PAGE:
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Woogyung Kim, Jhoon Kim, Sang Seo Park, and Hi-Ku Cho


The total ozone (O3) and aerosol optical depth (AOD) at 320 nm have been observed from the ultraviolet (UV) measurements made at Yonsei University in Seoul, South Korea, with Dobson and Brewer spectrophotometers, respectively, during 2004–10. The daily datasets are analyzed to show the sensitivities of UV radiation to changes in O3, AOD, and cloud cover (CC) together with global solar radiation (GS), including the long-term characteristics of surface UV irradiance in Seoul. The UV sensitivities show that 1% increases of O3 and AOD relative to their reference values under all- and clear-sky conditions similarly manifest as 1–1.2% and 0.2% decreases of both daily erythemal UV (EUV) and total UV (TUV) irradiance at the ground level except for TUV sensitivity to O3 (~0.3%). Those UV sensitivities to CC and GS changes are associated with a 0.12% decrease and 0.7% increase, respectively, in fractional UV changes. The trends show that the positive trends of O3 (+7.2% decade−1), AOD (+22.4% decade−1), and CC (+52.4% decade−1) induce negative trends in EUV (−8.4% decade−1) and TUV (−2.5% decade−1), in both UV (−4.7% decade−1), and in EUV (−6.3% decade−1) and TUV (−6.8% decade−1), respectively. On the basis of the multiple linear regression analyses, it is found that UV sensitivity to O3 is relatively high in the forcing factors, but the contributions of the UV forcing factors to the daily variability and the range of UV disturbances due to the variability of the forcing factors are affected more by AOD than by O3 and CC in both UV fractional changes.

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Youngsin Chun, Hi-Ku Cho, Hyo-Sang Chung, and Meehye Lee

The observation of dust events in Korea must have been important through its long history because of its geographical and meteorological setting. Descriptions about dust events were well documented in historical archives, such as Samguk sagi (57 BC–AD 938), Goryeo sa (918–1392), Joseon wangjosillok (1392–1853), and Munhuenbigo (~1776). In this study, records of Asian dust events were compiled from the above historical archives, covering the period of the second to the eighteenth century. These historical records were investigated along with the recent data (1915–2005) of dust event days in Seoul, Korea. The first record was made in AD 174 in Silla during the period of the Three Kingdoms. A dust event, now called hwangsa, was commonly written down as Woo-Tou or Tou-Woo standing for “dustfall” in the historical archives. Asian dust events took place most frequently during spring from March to May and there was almost no occurrence in summer. The main seasonal feature of the historical dust events was found to be in good agreement with that of the last 90 yr. The result suggests that the past seasonal mechanism of the dust event occurrence and transport in northeast Asia is not significantly different from the present.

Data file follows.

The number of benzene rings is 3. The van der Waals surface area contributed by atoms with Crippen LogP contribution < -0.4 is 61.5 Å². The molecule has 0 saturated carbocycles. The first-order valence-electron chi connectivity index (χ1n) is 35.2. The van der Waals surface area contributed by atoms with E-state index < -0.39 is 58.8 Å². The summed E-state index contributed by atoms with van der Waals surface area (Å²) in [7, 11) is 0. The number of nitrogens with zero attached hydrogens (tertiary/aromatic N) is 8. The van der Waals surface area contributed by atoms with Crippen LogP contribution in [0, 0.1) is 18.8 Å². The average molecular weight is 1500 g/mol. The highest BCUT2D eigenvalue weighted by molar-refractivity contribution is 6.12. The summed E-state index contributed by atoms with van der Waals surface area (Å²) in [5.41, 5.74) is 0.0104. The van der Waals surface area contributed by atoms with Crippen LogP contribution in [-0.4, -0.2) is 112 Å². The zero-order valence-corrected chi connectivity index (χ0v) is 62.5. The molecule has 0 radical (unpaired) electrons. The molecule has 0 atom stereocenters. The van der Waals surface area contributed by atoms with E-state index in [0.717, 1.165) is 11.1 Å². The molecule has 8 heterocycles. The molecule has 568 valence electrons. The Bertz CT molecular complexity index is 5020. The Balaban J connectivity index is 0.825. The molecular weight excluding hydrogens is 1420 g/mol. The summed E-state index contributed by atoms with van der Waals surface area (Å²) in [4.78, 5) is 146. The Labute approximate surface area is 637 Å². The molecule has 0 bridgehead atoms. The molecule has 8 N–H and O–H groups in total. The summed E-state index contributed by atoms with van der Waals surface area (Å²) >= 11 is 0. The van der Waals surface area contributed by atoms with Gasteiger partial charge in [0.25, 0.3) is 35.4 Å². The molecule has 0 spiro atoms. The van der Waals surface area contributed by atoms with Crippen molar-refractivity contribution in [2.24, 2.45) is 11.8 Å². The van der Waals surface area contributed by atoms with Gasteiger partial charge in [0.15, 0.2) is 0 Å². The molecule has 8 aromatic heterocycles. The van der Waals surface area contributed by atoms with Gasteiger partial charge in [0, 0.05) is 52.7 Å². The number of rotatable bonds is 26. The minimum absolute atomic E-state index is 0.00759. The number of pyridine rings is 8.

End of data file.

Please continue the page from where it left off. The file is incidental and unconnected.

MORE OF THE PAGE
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Hi Ku Cho, Jhoon Kim, Yeonjin Jung, Yun Gon Lee, and Bang Yong Lee


Effects of cloud, air temperature, and specific humidity on downward longwave irradiance and their long-term variabilities are examined by analyzing the measurements made at the King Sejong Station in the Antarctic Peninsula during the period of 1996–2006.

It has been shown that the downward longwave irradiance (DLR) is significantly correlated with three variables: air temperature, specific humidity, and cloudiness. Based on the relationship of the three variables with DLR, a multiple linear regression model has been developed in order to evaluate the relative contribution of each of the variables to the variation of DLR. The three variables together explained 75% of all the variance in daily mean DLR. The respective contribution from specific humidity and cloudiness to the variation of DLR was 46% and 23%; thus most of the DLR variability can be explained by the variations in the two variables. The annual mean of longwave cloud forcing shows 52 W m−2 with no remarkable seasonal cycle. It is also noted that the overcast cloud effect gives an increase by 65 W m−2 with respect to clear-sky flux throughout the year. It is suggested that the multiple regression model can be used to estimate the radiative forcings of variables influencing the DLR variability.

A highly significant decrease in DLR with an average of −1.52 W m−2 yr−1 (−0.54% yr−1) is found in an analysis from the time series of the deseasonalized monthly mean values. Accordingly, the atmospheric flux emissivity, air temperature, and specific humidity have also decreased in their time series, while the cloudiness has increased insignificantly. Consequently, it may be concluded that the recent decrease in DLR is mainly attributed to the net cooling effect due to the decrease in air temperature and specific humidity, which overwhelm the slight warming effect in cloudiness. Analysis of mean monthly trends for individual months shows that, as for the annual data, the variations in DLR are mostly associated with those of air temperature, specific humidity, and cloudiness.

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